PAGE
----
Imagine spending your days surrounded by dazzling diamonds, sparkling sapphires, and precious metals of gold and silver. Welcome to the world of Ashley Davis, vice president of Davis Jewelers.
Her job entails using her left brain when she is buying new items or replenishing inventory and keeping up with trends in the jewelry business. Then her right brain gets a workout as custom jewelry designer.
“I have my own existing clients and others who come in as referrals. I already know my clients’ style and taste so when I go to market I do buy with some of my own clients in mind. Generally, I don’t buy what I love but what will appeal to the styles of a wider range of clients.”
|Photos by Patti Hartog|
Ashley says she shops new collections or extensions of collec
tions six months in advance. She attends the global jewelry market during Memorial Day week in Las Vegas, where there are tens of thousands of vendors, and she has to buy enough inventory to last through Christmas and Valentine’s Day.
What appeals to her creative side is working with clients and coming up with custom designs. With CounterSketch, a CAD computer program, she can build a 3D design on the screen with the client.
“Custom work has become more mainstream. It’s not as price prohibitive and involved as it used to be and doesn’t take as long. The bulk of custom work is reuse, repurpose, redesign. I can create something fresh using existing stones from the client’s piece that may have been inherited. I can show the client a three-dimensional image of what the new creation will look like. People seem to enjoy the process. And, it’s my creative outlet.”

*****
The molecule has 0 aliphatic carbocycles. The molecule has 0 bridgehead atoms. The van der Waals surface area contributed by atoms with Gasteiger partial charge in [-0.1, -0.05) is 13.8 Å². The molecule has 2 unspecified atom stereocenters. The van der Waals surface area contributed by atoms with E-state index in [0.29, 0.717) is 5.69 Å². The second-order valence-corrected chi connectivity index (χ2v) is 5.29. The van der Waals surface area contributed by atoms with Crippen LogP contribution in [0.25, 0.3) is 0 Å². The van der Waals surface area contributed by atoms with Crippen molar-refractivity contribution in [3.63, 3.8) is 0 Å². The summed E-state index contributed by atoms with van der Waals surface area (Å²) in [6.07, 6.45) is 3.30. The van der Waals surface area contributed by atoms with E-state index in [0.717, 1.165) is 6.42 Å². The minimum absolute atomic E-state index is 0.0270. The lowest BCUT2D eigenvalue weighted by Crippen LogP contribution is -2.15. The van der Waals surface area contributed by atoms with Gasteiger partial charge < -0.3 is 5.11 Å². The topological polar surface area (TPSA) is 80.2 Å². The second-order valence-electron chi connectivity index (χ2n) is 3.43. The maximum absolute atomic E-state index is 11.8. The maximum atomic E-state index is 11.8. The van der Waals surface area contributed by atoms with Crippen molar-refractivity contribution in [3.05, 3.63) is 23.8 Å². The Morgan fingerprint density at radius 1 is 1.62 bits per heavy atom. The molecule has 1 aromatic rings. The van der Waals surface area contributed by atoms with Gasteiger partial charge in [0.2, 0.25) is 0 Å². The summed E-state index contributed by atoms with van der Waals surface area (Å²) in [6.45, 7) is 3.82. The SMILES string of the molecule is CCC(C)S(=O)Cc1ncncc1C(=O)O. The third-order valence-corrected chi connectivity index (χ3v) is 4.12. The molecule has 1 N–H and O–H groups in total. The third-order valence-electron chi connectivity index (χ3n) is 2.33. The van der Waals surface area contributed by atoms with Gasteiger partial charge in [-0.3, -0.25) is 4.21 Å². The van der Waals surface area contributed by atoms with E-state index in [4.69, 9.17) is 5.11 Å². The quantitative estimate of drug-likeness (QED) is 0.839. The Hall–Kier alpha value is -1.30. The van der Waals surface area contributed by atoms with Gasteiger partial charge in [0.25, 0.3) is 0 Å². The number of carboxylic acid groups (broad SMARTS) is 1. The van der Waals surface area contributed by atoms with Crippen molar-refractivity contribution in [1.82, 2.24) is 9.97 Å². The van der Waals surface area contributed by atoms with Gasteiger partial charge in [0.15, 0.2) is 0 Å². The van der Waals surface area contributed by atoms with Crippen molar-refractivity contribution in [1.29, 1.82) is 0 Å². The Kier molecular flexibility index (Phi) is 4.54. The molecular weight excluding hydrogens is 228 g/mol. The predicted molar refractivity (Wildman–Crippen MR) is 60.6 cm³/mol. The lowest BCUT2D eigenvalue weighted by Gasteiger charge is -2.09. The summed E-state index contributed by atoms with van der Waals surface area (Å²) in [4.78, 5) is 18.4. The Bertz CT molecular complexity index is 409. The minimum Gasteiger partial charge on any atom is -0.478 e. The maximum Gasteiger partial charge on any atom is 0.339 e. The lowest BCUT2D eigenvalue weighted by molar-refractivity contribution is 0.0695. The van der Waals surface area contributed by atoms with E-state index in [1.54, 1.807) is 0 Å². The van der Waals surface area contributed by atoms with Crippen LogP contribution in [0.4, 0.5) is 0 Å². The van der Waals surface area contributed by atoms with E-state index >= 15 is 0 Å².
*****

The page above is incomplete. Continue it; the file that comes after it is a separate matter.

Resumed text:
Many times Ashley is working with a widow or widower and taking the diamonds from a wedding set to create something new. “It’s an emotional process. You keep the sentiment but it’s also your own creation. There is a cathartic element to the process. Some clients want to keep the piece intact and work it into a new design, and some want to use only the stones and put them in an entirely new setting.”
In custom jewelry design, sometimes stones are added to complete a piece, and sometimes a stone that is provided is polished or recut. The most popular stones, Ashley says, are diamonds followed by rubies or sapphires.
Thinking of repurposing pieces in your jewelry box? Her advice: “If I am coming up with a new piece created from a combination of other stones and pieces, I tell my clients, ‘Don’t put everything but the kitchen sink into the design. Know when to edit.’”
What works for Ashley?
Simply Orange orange juice
I have a glass every morning and occasionally throughout the day. It has to be smooth. I don’t want any pulp. I have a little panic attack if I don’t have my orange juice in the morning. I’ve been like this since childhood. The funny thing is, I don’t like oranges. In the morning I have a glass of orange juice at home and then sometimes on my way to work I’ll stop and pick up egg white and roasted pepper bites from Starbucks.
Pampered Chef food chopper
It may be just as easy to dice up things with a knife, but I don’t enjoy that. I can take out some of my frustrations by using the chopper’s plunger. It’s very loud. I use it especially when I make tuna fish to cut up the celery, eggs, carrots, and green peppers. It was a wedding gift from 10 years ago. Of all the kitchen gadgets, this is the one I couldn’t live without.
CounterSketch CAD program
I use this every single day. It is a program specifically for jewelers that paints a pretty picture for the client with a 3D image of what a piece of jewelry is going to look like. I can show the client how the piece would look by changing the stones, rearranging the position of the stones, changing the color of the metal, the width of the band, and so on. I can even show the position of the ring on a male or female hand and what it would look like on different fingers.